Traditional pastrami owes it roots to pre-refrigeration Romania, when the cured and seasoned then smoked meat was more so for purposes of preservation versus flavor. Goose was a popular choice in its country of origin, but when immigrants landed in New York in the late 1800s, beef was both more readily available and affordable. Today, beef brisket is a popular choice for pastrami, though in the place where it first made an appearance in the United States (New York), beef navel remains the primary choice.

For hunters with an extra roast or two, venison pastrami is a great option for “trying something new,” especially if that something new is an alternative to store-bought additive-rich lunch meat. Pastrami has had its social status elevated since its inclusion in the ever-popular and fashionable charcuteri board, but while it seem fancy, pastrami is really nothing complicated. The ingredients for making venison pastrami are simple and so is the process, though I feel this cured meat is taken to the next level when venison is used. If you got a roast, I suggest giving venison pastrami a try.

Choose a good rye that will compliment your homemade venison pastrami. If the bread detracts from the flavor in any way, consider tossing bread and eating without bread. Jack Hennessy

How Venison Pastrami Is Made

A cut of meat (in this case, venison) is either coated in both salt and InstaCure (pink curing salt #1) or soaked in a brine containing both, along with other spices potentially. InstaCure contains synthetic nitrites and is often used in meats liked corned beef, bacon, and salami. Curing with nitrites extends the shelf life but also turns the meat pink and creates a distinct “cured” flavor. You can indeed cure pastrami with solely salt, but you will lose both color and some flavor.

After the curing process—a timeframe that will vary depending on the size and cut of meat—the meat is highly seasoned with aromatic spices and herbs before being smoked low and slow for an extended period of time. A lot of recipe call for steaming the meat to finish it. From there, pastrami can be served either warm or cold with or without bread and other toppings.

Venison Pastrami Recipe


For the Venison Pastrami

  • One venison roast, approximately 2-1/2 to 3 pounds, trimmed of silver skin
  • 1.8% of total weight in kosher salt
  • .25% of total weight in InstaCure (pink curing salt #1)

For the Venison Pastrami Rub

  • Maple syrup
  • 1 1/2 teaspoons whole black peppercorns
  • 1 teaspoon caraway seeds
  • 1 teaspoon coriander seeds
  • 1 teaspoons dry thyme leaves
  • 1/2 teaspoon mustard seeds
Pink curing salt will take several days to penetrate to the core of a trimmed roast. Jack Hennessy


  1. Trim the roast of any silver skin and fascia. Weigh the roast and convert to grams for purposes of determining the necessary quantity of kosher salt and pink curing salt #1 you’ll need. For example, a 2-1/2-pound roast equals 1,134 grams, meaning you should include 20.4 grams of kosher salt and 2.8 grams of InstaCure in the initial mix. I recommend using a dry goods scale for measuring properly.
  2. Mix the appropriate amount of kosher salt and InstaCure together, then rub onto all sides of the roast. Place the roast in a non-reactive bowl (plastic or glass, for example) and cover. Cure for 7-10 days. For smaller roasts, you can cure for as little as 5 days.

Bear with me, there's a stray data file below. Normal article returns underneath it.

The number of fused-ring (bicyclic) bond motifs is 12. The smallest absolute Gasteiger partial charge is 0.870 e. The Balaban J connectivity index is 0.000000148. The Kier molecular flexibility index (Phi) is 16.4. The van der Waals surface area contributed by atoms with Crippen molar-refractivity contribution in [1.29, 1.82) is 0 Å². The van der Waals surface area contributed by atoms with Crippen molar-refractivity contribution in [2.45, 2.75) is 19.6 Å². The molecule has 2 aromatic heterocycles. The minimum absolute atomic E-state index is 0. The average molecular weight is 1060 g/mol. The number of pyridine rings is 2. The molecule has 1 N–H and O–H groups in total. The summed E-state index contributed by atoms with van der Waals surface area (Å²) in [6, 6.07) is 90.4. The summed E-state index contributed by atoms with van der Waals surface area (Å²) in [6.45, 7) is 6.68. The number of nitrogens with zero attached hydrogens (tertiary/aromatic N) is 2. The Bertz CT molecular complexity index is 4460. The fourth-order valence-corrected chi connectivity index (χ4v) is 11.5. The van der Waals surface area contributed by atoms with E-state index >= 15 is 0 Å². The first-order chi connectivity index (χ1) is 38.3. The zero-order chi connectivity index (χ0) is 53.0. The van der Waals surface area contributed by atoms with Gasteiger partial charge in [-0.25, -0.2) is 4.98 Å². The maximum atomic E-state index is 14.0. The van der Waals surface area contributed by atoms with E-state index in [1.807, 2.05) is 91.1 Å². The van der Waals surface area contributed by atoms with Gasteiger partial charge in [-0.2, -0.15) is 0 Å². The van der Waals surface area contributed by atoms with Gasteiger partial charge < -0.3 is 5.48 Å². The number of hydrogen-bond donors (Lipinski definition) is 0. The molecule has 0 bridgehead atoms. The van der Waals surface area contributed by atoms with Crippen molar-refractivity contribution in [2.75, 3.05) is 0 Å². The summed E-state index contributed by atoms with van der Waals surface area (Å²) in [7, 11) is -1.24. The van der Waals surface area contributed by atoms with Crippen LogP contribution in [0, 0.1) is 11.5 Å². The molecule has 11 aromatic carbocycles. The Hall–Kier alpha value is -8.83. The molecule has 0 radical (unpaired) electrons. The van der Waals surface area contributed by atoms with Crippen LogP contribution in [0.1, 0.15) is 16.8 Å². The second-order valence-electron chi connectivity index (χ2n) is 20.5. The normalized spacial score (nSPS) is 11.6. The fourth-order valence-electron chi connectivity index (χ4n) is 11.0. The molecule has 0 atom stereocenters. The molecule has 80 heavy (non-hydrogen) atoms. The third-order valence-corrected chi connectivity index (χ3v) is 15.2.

3. When done curing, lightly rinse off roasts under cold water and pat dry. Lightly glaze with maple syrup. Blast rub spices in a spice grinder enough to break down but also leave a bit of texture in the rub. Apply the rub to all sides of the roast.
  4. Smoke the roast for 2 hours and 40 minutes at 180 degrees F. (I recommend a mix of cherry and mesquite for smoking.) Turn up the heat to 225 F, then smoke for 20 minutes. Ideally, you want to pull the roast when the internal temp reads 150 F.
  5. Allow the roast to rest for 10 minutes prior to carving and serving.
Any meat not exposed to oxygen will show the change in color. Jack Hennessy
Spices should be ground but still have a bit of texture in the rub. Jack Hennessy
An internal meat probe comes in handy when determining when best to pull the roast. Jack Hennessy


What give pastrami its flavor?

The curing process and application of both kosher salt and pink curing salt give pastrami its cured flavor, while aromatic spices rubbed onto the exterior ahead of smoking also contribute to its distinct taste.

Is pastrami cooked or raw?

Pastrami is smoked (and sometimes steamed afterwards) to a fully cooked temperature. When using tougher cuts of meat to make pastrami—such as beef brisket—the final internal temperature can be as high as 205 degrees F.

How long does pastrami last?

When tightly sealed and refrigerated, pastrami will last approximately 2-3 weeks. Once the seal is broken, pastrami will last in the fridge 7-10 days. When tightly sealed and frozen, it will last indefinitely.

Can pastrami be eaten raw?

The raw version of pastrami isn’t technically pastrami. When pastrami is smoked (and potentially steamed), it is no longer raw. But, no, you would not want to eat a chunk of meat that has only been cured with kosher salt and pink curing salt. However, yes, you can eat pastrami (that was smoked and potentially steamed) cold.